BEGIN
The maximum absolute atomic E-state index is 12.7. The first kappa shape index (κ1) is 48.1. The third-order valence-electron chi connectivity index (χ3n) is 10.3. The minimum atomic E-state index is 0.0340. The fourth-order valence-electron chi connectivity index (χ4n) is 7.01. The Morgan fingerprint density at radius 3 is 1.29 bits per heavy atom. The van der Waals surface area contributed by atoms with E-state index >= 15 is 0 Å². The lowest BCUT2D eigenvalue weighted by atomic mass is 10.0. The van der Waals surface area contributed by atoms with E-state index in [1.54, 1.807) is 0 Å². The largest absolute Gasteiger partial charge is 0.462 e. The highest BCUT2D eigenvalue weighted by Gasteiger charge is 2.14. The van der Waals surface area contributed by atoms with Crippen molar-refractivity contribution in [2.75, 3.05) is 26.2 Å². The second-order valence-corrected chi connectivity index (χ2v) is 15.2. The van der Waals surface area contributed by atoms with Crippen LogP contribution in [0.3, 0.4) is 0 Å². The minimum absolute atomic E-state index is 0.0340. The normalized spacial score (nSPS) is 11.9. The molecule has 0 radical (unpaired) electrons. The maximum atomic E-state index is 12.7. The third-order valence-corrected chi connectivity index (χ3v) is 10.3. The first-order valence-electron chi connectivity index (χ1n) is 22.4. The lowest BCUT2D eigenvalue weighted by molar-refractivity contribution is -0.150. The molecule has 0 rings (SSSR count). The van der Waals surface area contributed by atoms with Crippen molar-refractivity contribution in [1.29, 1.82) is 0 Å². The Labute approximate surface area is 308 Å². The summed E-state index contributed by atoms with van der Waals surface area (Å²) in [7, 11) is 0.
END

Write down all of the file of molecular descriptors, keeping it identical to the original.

The maximum absolute atomic E-state index is 12.7. The first kappa shape index (κ1) is 48.1. The third-order valence-electron chi connectivity index (χ3n) is 10.3. The minimum atomic E-state index is 0.0340. The fourth-order valence-electron chi connectivity index (χ4n) is 7.01. The Morgan fingerprint density at radius 3 is 1.29 bits per heavy atom. The van der Waals surface area contributed by atoms with E-state index >= 15 is 0 Å². The lowest BCUT2D eigenvalue weighted by atomic mass is 10.0. The van der Waals surface area contributed by atoms with E-state index in [1.54, 1.807) is 0 Å². The largest absolute Gasteiger partial charge is 0.462 e. The highest BCUT2D eigenvalue weighted by Gasteiger charge is 2.14. The van der Waals surface area contributed by atoms with Crippen molar-refractivity contribution in [2.75, 3.05) is 26.2 Å². The second-order valence-corrected chi connectivity index (χ2v) is 15.2. The van der Waals surface area contributed by atoms with Crippen LogP contribution in [0.3, 0.4) is 0 Å². The minimum absolute atomic E-state index is 0.0340. The normalized spacial score (nSPS) is 11.9. The molecule has 0 radical (unpaired) electrons. The maximum atomic E-state index is 12.7. The third-order valence-corrected chi connectivity index (χ3v) is 10.3. The first-order valence-electron chi connectivity index (χ1n) is 22.4. The lowest BCUT2D eigenvalue weighted by molar-refractivity contribution is -0.150. The molecule has 0 rings (SSSR count). The van der Waals surface area contributed by atoms with Crippen molar-refractivity contribution in [1.29, 1.82) is 0 Å². The Labute approximate surface area is 308 Å². The summed E-state index contributed by atoms with van der Waals surface area (Å²) in [7, 11) is 0.